The planning, preparation, initiation or execution, by a person in a position effectively to exercise control over or to direct the political or military action of a State, of an act of aggression which, by its character, gravity and scale, constitutes a manifest violation of the Charter of the United Nations.


Others have already explained that war is in fact generally prohibited in international law. The notion of war crimes is still important because it means that even if you engage in an illicit war, you should still follow some rules. This also applies to all belligerents, not only the aggressor.

Historically, some of these ideas predate the modern notion that war is bad in general. Rules on conduct during a war (jus in bello) were codified at the end of the 19th Century (the Geneva Convention but also the Hague Conventions).

A general prohibition of war and the modern jus ad bellum came much later, after World War II and the “crime of aggression” (as an individual offense, not a breach of international law by a state) is very recent.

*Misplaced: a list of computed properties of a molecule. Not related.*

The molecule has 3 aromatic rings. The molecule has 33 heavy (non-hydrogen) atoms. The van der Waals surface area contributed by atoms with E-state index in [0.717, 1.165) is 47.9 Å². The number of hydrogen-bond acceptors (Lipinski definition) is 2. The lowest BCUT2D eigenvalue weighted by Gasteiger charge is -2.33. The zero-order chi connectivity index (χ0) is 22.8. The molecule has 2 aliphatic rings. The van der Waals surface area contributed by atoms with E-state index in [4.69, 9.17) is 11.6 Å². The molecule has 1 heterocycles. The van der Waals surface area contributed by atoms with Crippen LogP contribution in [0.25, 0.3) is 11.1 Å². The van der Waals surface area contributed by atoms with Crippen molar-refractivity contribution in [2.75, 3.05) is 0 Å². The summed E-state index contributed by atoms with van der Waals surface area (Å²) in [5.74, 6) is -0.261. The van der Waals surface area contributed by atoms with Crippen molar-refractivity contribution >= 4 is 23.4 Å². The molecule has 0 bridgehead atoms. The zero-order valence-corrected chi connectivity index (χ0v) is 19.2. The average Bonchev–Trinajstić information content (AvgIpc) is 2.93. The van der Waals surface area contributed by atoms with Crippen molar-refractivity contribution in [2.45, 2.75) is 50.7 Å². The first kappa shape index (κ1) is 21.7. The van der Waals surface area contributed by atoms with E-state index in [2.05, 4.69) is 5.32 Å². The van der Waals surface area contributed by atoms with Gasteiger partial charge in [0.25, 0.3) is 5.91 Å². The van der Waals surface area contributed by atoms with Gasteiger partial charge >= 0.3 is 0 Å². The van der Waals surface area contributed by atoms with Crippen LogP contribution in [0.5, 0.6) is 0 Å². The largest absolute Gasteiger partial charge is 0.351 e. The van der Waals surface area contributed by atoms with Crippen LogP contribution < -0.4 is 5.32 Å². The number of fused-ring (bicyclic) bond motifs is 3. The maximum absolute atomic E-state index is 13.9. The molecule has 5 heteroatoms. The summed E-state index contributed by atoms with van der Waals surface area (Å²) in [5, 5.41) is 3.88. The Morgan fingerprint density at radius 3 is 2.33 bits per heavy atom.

• 5
    Good point. Before the modern era and the formation of the UN, invading and taking land and people by force was considered normal ("might makes right"). So it would hardly make sense to consider war to be a crime by itself.
    – Barmar
    Commented Apr 14, 2022 at 20:11
  • @Barmar : even today it's considered sort-of "normal", they just use some other excuses. The USA got involved in over a hundred military conflicts, of them five were major wars, after the formation of the UN. They just used the term "peacekeeping" or similar, for their invasions of other countries (which only the most naive would believe were completely selfless). And Russia is doing the same thing. For them it's not a war of conquest, in their eyes it's just a "special operation" to restore order and get rid of terrorists and nazis in a region which joined them by referendum.
    – vsz
    Commented Nov 22, 2023 at 18:09

But shouldn't an initial, unprovoked attack be prohibited entirely?

It is prohibited (in theory); it's just called something other than a war crime, namely